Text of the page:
Carcieri v. SalazarSubscribe to Cases that cite
OCTOBER TERM, 2008
CARCIERI V. SALAZAR
SUPREME COURT OF THE UNITED STATES
CARCIERI, GOVERNOR OF RHODE ISLAND, et al. v. SALAZAR, SECRETARY OF THE INTERIOR, et al.
certiorari to the united states court of appeals for the first circuit
No. 07–526. Argued November 3, 2008—Decided February 24, 2009
The Indian Reorganization Act (IRA), enacted in 1934, authorizes the Secretary of Interior, a respondent here, to acquire land and hold it in trust “for the purpose of providing land for Indians,” 25 U. S. C. §465, and defines “Indian” to “include all persons of Indian descent who are members of any recognized tribe now under Federal jurisdiction,” §479. The Narragansett Tribe was placed under the Colony of Rhode Island’s formal guardianship in 1709. It agreed to relinquish its tribal authority and sell all but two acres of its remaining reservation land in 1880, but then began trying to regain its land and tribal status. From 1927 to 1937, federal authorities declined to give it assistance because they considered the Tribe to be under state, not federal jurisdiction. In a 1978 agreement settling a dispute between the Tribe and Rhode Island, the Tribe received title to 1,800 acres of land in petitioner Charlestown in exchange for relinquishing claims to state land based on aboriginal title; and it agreed that the land would be subject to state law. The Tribe gained formal recognition from the Federal Government in 1983, and the Secretary of Interior accepted a deed of trust to the 1,800 acres in 1988. Subsequently, a dispute arose over whether the Tribe’s plans to build housing on an additional 31 acres of land it had purchased complied with local regulations. While litigation was pending, the Secretary accepted the 31-acre parcel into trust. The Interior Board of Indian Appeals upheld that decision, and petitioners sought review. The District Court granted summary judgment to the Secretary and other officials, determining that §479’s plain language defines “Indian” to include members of all tribes in existence in 1934, but does not require a tribe to have been federally recognized on that date; and concluding that, since the Tribe is currently federally recognized and was in existence in 1934, it is a tribe under §479. In affirming, the First Circuit found §479 ambiguous as to the meaning of “now under Federal jurisdiction,” applied the principles of Chevron U. S. A. Inc. v. Natural Resources Defense Council, Inc., 467 U. S. 837, 843, and deferred to the Secretary’s construction of the provision to allow the land to be taken into trust.
Held: Because the term “now under federal jurisdiction” in §479 unambiguously refers to those tribes that were under federal jurisdiction when the IRA was enacted in 1934, and because the Narragansett Tribe was not under federal jurisdiction in 1934, the Secretary does not have the authority to take the 31-acre parcel into trust. Pp. 7–16.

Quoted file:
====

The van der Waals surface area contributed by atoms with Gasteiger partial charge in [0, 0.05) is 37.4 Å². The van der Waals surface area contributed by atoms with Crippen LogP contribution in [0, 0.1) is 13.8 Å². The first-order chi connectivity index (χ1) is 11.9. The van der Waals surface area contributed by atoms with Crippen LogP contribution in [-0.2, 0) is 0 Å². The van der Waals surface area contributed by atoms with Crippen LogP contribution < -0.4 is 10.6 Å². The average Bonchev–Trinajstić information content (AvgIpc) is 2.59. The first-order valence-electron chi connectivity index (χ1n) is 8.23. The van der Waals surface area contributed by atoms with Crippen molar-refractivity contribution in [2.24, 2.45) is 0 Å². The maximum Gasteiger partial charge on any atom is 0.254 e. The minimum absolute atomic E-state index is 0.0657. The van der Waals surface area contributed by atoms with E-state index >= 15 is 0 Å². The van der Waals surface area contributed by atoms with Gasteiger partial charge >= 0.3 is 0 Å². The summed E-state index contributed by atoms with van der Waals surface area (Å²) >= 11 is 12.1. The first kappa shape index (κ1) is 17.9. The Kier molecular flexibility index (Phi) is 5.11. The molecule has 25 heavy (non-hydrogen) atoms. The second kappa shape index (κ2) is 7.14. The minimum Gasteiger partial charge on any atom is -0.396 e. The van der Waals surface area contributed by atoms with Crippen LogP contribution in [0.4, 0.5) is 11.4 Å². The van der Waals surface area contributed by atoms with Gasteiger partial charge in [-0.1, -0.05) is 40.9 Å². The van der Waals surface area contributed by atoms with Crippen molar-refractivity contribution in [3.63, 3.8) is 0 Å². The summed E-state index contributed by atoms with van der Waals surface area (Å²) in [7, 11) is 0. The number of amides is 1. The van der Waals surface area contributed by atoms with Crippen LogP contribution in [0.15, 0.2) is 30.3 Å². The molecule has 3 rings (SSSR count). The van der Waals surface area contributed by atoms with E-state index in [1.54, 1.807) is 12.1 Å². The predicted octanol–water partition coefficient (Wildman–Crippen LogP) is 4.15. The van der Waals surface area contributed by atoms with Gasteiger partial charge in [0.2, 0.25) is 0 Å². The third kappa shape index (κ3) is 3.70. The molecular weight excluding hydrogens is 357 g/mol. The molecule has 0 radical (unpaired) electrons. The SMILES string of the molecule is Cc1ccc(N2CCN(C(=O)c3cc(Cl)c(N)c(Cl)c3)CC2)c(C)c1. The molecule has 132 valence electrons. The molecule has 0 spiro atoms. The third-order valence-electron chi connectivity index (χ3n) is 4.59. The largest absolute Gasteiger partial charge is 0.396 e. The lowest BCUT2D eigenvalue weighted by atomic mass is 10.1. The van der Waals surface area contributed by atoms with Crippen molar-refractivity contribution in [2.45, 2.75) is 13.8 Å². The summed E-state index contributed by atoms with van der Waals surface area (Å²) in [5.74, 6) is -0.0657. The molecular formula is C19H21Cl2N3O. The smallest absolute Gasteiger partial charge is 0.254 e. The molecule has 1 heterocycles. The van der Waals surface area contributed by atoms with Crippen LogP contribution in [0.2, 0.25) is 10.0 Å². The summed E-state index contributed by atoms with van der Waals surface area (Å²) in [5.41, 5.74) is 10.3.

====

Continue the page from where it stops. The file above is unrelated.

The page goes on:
(a) When a statute’s text is plain and unambiguous, United States v. Gonzales, 520 U. S. 1, 4, the statute must be applied according to its terms, see, e.g., Dodd v. United States, 545 U. S. 353, 359. Here, whether the Secretary has authority to take the parcel into trust depends on whether the Narragansetts are members of a “recognized Indian Tribe now under Federal jurisdiction,” which, in turn, depends on whether “now” refers to 1998, when the Secretary accepted the parcel into trust, or 1934, when Congress enacted the IRA. The ordinary meaning of “now,” as understood at the time of enactment, was at “the present time; at this moment; at the time of speaking.” That definition is consistent with interpretations given “now” by this Court both before and after the IRA’s passage. See e.g., Franklin v. United States, 216 U. S. 559, 569; Montana v. Kennedy, 366 U. S. 308, 310–311. It also aligns with the word’s natural reading in the context of the IRA. Furthermore, the Secretary’s current interpretation is at odds with the Executive Branch’s construction of §479 at the time of enactment. The Secretary’s additional arguments in support of his contention that “now” is ambiguous are unpersuasive. There is also no need to consider the parties’ competing views on whether Congress had a policy justification for limiting the Secretary’s trust authority to tribes under federal jurisdiction in 1934, since Congress’ use of “now” in §479 speaks for itself and “courts must presume that a legislature says in a statute what it means and means in a statute what it says there.” Connecticut Nat. Bank v. Germain, 503 U. S. 249, 253–254. Pp. 7–13.
(b) The Court rejects alternative arguments by the Secretary and his amici that rely on statutory provisions other than §479 to support the Secretary’s decision to take the parcel into trust for the Narragansetts. Pp. 13–15.
497 F. 3d 15, reversed.
Thomas, J., delivered the opinion of the Court, in which Roberts, C.J., and Scalia, Kennedy, Breyer, and Alito, JJ., joined. Breyer, J., filed a concurring opinion. Souter, J., filed an opinion concurring in part and dissenting in part, in which Ginsburg, J., joined. Stevens, J., filed a dissenting opinion.